8
votes
3answers
854 views

What does “consequence-free chance” mean?

I read this sentence on TIME (Oct.23 2017), Having announced that he will retire at the end of 2018, Corker, once a key Trump ally, could emerge as a leading check on some of the President’s worst ...
0
votes
0answers
32 views

Can “Almond Milk” Be an Adjective? [duplicate]

When one orders an "almond milk latte," can "almond milk" be considered an adjective?
0
votes
2answers
79 views

'The snap election results' or 'The snap-election results'? [closed]

Which of the two is grammatically correct? The snap election results are in. The snap-election results are in. The sentence should refer to the results of an election that was announced suddenly and ...
-1
votes
1answer
50 views

Does the order of the atributes matter when describing an object? [duplicate]

Suppose the following The horse is big, white and heavy. Does the meaning of the noun change when the order of the atributes of an object change (in this case a horse)? Are there any exceptions? ...
1
vote
1answer
152 views

On the idiomaticity of attributive proper nouns, proper adjectives, and either singular or plural possessives when describing Imperial Possessions [closed]

When talking about something which is owed by an empire or is considered to be a part of that empire, which of the many ways to express this relationship are most commonly used and generally accepted ...
0
votes
2answers
136 views

Is the noun “device” correctly used as a modifier in the phrase “the device box”?

For example, "the instruction manual can be found in the device's box". "Device's" doesn't sound right to me, so I thought of using: "the instruction manual can be found in the device box". Is it ...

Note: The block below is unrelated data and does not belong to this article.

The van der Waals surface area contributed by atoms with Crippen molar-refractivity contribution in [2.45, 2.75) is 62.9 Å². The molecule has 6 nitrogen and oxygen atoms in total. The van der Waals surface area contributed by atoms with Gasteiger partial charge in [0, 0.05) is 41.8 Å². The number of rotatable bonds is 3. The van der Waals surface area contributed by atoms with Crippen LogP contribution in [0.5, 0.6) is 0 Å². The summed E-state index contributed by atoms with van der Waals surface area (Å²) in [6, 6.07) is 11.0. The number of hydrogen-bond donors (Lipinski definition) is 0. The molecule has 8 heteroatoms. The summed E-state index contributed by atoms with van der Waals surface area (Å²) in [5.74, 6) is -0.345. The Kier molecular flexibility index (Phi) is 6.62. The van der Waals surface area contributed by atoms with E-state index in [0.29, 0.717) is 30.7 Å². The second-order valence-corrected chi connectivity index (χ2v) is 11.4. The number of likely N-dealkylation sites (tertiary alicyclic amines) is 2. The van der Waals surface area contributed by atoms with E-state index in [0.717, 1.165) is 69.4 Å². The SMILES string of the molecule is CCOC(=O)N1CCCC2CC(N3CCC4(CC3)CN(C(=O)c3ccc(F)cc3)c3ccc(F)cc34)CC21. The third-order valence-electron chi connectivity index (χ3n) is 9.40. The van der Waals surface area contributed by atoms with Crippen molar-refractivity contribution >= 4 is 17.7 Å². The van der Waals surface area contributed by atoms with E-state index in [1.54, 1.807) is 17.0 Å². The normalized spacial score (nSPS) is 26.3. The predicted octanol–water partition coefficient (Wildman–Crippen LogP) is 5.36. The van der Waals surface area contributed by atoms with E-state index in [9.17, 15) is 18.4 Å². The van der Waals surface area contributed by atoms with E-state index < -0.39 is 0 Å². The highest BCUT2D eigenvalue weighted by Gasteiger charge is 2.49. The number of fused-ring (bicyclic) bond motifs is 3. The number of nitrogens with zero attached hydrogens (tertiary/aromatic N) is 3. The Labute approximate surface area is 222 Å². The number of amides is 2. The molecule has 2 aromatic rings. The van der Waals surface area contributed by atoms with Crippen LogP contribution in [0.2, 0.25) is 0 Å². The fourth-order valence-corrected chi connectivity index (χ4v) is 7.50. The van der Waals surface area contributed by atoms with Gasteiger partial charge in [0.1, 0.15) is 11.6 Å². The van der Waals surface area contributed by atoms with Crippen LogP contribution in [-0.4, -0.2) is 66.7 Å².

-1
votes
1answer
953 views

Should “children” or “children's” be used in “London's children('s) and family portrait photographer”? [closed]

"London's children and family portrait photographer" or "London's children's and family portrait photographer"? Any help gratefully appreciated
0
votes
1answer
163 views

Inconsistency regarding plural: why do we write “results file” but also “result list”?

How come it is ok to write "results file", while you must write "result list" rather than "results list"?
0
votes
1answer
65 views

Study vs Education as modifiers

Could you describe the difference in contexts/connotations for "Study" and "Education" as modifiers, particularly in "study programs" and "education programs" at the university - might be my question ...
1
vote
3answers
319 views

Noun Capitalization When Used With Common Nouns

I have come across a few written documents by my peers that have what I would call a proper noun grouped with a common noun. So as an example without any capitalization: Select the edit menu from ...
9
votes
1answer
132 views

Wafer — New Adjective or Attributive Noun?

In The Guardian today, Andrew Rawnsley writes that the Prime Minister would have a wafer and volatile majority. On the assumption that "wafer" here is not simply a misprint for "wafer-thin", what do ...
1
vote
1answer
921 views

A verb used as an adjective used as a noun used as an adjective?

The Question: Is it acceptable to use a nominalized participle as an adjective? A participle is a verb form used as an adjective; examples include the running man and the caught ball, as well as (...
0
votes
1answer
433 views

Singular or plural after multiple noun adjuncts?

After a series of noun adjuncts (attributive nouns), do we use the singular or plural form of the common final noun? Example: The bank lends to companies in power, steel, and textile industry. The ...